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Bamboozled!

Looking back on it, I can't even tell you how it happened.  I mean, I am a student of behavioral finance. I know about confirmation bias, recency bias, anchoring, etc., etc.  And yet, I fell for one of the oldest scams there is.

It all started when I stopped in the local supermarket on my way to play tennis. I was on my way out when I heard over the loudspeaker that there was some event happening at the back of the store, where they would be giving away a free kitchen utensil. The sad fact is that I have an abnormal fondness for kitchen gadgets — hard to explain, really, since I'm not much of a cook — and combined with the word "free," my favorite price, the lure was irresistible. So I headed to the back of the store.

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Many Happy Returns…or Not

Written by Neal Merbaum.

I've been on a bit of a buying spree lately. No, I've not suddenly become a shopaholic. It's just the way things worked out. There was the gear I needed for an upcoming hiking trip; the printer my mother-in-law needed; another printer for my wife; a TV for the kitchen.... All reasonable, right? (OK, maybe I went a bit overboard on stuff for the trip.)

With almost all of the things I bought, I knew right away if I had made the right choice. Kitchen TV? Looks great. Printer? Good decision. Swiss Army knife with 43 tools? Not so much.

If only it were that easy to determine if our investment decisions were the right ones.

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Yes, It Could Happen to You

Written by Neal Merbaum.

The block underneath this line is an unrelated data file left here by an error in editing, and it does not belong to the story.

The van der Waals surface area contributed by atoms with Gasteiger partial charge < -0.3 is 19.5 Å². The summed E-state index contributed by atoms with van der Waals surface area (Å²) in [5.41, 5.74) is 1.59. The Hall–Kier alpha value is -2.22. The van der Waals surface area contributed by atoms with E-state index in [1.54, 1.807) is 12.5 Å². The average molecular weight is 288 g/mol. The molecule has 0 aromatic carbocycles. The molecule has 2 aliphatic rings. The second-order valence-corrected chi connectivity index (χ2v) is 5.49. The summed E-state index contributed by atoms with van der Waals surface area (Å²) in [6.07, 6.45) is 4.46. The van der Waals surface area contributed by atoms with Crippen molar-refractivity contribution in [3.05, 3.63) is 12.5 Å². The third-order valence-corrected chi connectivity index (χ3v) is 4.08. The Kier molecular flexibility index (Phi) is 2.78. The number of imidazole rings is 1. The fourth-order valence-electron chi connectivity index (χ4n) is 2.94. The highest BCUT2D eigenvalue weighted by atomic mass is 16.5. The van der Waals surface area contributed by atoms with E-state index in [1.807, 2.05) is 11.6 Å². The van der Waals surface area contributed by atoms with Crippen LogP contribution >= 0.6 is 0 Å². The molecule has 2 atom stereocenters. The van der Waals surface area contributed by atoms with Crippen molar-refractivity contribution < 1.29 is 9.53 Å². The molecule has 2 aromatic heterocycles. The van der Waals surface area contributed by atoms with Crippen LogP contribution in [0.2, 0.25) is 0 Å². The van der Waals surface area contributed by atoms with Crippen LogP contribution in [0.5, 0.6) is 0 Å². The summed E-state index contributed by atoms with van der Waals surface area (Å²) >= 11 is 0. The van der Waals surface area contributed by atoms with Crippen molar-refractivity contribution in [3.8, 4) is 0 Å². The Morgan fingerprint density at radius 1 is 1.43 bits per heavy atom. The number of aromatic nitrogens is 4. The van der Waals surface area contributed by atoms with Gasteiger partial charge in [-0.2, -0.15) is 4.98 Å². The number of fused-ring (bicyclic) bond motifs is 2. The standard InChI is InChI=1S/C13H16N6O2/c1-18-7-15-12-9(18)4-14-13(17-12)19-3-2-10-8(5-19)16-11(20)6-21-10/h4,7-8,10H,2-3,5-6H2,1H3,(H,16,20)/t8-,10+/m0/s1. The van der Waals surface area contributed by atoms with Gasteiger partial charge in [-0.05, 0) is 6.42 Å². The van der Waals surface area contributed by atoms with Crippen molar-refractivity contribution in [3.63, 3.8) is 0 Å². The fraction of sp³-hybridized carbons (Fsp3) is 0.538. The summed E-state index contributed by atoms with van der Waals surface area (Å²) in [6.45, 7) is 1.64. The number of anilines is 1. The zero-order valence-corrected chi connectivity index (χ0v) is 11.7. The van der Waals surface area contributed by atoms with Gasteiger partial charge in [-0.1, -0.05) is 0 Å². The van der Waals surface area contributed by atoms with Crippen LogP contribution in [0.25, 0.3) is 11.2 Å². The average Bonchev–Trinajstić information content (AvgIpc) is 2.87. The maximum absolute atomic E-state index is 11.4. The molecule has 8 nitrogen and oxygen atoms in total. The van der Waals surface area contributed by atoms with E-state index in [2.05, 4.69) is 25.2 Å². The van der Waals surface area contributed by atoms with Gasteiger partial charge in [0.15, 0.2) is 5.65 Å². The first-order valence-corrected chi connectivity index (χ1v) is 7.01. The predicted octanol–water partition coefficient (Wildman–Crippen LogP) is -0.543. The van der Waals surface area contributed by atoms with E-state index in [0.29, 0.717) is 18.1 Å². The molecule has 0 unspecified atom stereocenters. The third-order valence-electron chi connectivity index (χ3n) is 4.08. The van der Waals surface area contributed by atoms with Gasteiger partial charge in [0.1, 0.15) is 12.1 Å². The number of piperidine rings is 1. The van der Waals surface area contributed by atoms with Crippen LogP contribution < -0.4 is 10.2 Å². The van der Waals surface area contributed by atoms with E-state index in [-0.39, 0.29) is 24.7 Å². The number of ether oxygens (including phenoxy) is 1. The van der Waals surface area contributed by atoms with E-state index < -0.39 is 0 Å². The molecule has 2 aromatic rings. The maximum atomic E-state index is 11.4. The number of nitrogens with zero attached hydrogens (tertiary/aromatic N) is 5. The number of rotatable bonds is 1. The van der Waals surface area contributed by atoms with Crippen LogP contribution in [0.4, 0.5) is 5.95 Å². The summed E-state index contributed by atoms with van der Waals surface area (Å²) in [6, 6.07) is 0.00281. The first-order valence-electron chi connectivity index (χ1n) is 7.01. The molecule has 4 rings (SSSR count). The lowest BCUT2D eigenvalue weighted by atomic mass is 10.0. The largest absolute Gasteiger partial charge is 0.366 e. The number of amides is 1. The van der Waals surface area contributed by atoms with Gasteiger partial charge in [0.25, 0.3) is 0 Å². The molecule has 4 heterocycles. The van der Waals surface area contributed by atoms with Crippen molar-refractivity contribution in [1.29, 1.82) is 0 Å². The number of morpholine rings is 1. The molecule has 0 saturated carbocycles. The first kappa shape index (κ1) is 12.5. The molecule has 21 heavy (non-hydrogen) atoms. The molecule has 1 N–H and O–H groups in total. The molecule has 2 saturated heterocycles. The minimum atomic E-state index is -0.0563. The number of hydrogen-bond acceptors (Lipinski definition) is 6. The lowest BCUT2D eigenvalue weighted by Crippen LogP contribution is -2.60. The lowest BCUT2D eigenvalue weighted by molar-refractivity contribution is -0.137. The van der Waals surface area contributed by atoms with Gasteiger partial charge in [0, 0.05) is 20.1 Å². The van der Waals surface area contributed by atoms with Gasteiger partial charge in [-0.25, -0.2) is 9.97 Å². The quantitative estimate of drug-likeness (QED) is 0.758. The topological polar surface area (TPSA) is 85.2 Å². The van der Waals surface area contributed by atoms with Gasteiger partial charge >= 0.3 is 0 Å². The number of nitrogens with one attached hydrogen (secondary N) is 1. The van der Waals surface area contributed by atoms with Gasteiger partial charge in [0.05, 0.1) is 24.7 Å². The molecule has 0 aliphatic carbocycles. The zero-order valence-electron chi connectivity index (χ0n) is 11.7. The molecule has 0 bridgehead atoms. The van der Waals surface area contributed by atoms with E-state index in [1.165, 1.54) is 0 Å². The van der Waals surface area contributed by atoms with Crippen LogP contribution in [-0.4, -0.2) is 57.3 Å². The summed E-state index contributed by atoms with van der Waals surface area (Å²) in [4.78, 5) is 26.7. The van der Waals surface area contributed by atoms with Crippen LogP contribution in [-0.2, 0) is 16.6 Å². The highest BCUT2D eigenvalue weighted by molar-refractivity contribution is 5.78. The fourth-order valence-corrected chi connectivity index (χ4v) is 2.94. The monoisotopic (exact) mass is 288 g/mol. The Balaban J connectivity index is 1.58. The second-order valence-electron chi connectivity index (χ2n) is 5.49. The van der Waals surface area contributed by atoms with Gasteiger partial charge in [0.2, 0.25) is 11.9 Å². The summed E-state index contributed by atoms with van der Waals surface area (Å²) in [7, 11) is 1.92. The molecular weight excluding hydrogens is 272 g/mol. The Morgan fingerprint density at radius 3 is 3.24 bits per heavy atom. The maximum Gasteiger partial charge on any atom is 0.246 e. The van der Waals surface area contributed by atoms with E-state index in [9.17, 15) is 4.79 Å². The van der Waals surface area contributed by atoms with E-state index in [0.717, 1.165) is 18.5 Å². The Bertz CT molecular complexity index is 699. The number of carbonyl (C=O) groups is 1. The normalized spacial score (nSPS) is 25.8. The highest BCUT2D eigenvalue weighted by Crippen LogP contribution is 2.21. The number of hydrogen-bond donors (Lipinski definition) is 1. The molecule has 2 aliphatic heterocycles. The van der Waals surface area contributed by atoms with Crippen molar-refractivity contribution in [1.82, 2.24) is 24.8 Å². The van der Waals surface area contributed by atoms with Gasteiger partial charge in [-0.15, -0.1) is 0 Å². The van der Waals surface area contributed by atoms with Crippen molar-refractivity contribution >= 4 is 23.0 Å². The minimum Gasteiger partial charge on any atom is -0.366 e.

"Hi, is this Mr. James?"
"Yes. Who's this?"
"This is Colonel Gold with the US Consulate in Uruguay. I'm sorry to have to inform you that your grandson has been arrested and is in jail."
"Oh my God! Paul is in jail?"
"Yes, Paul has been arrested and is sitting in jail right now. In order to get him out, you will need to send $2,500."
"I can't believe this. What do I do now?"
"Call the number I will give you and you will receive instructions on how to send the money."
"OK, thank you for letting me know."

This sounds like a story, but except for the names, which I've changed, this is an actual conversation that took place between my father-in-law and a scam artist a couple of years ago.

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The People’s Car

Written by Neal Merbaum.

In 2014, Volkswagen sold more cars worldwide than any other car company besides Toyota. In the category of light passenger vehicles, it was number one. One of the attractions was its diesel cars, which, the company promised, would give you both great performance and excellent full economy.

There was just one problem. It wasn't true. 

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The Little Blue Pill

Written by Neal Merbaum.

"It's just for recovery!"

Fans of Larry David will recognize those immortal words from an episode of the HBO show Curb Your Enthusiasm. For the rest of you, Larry was referring to a well-known little blue pill he had been caught taking that — he claimed — didn't help him with performance, just with recovery.

When the markets go down and the value of our portfolio suffers, wouldn't it be nice if there were a little blue pill the markets could take for performance and recovery? Unfortunately, there isn't. But in lieu of that, I'm going to suggest a way of looking at performance that I hope will at least mitigate any "performance anxiety."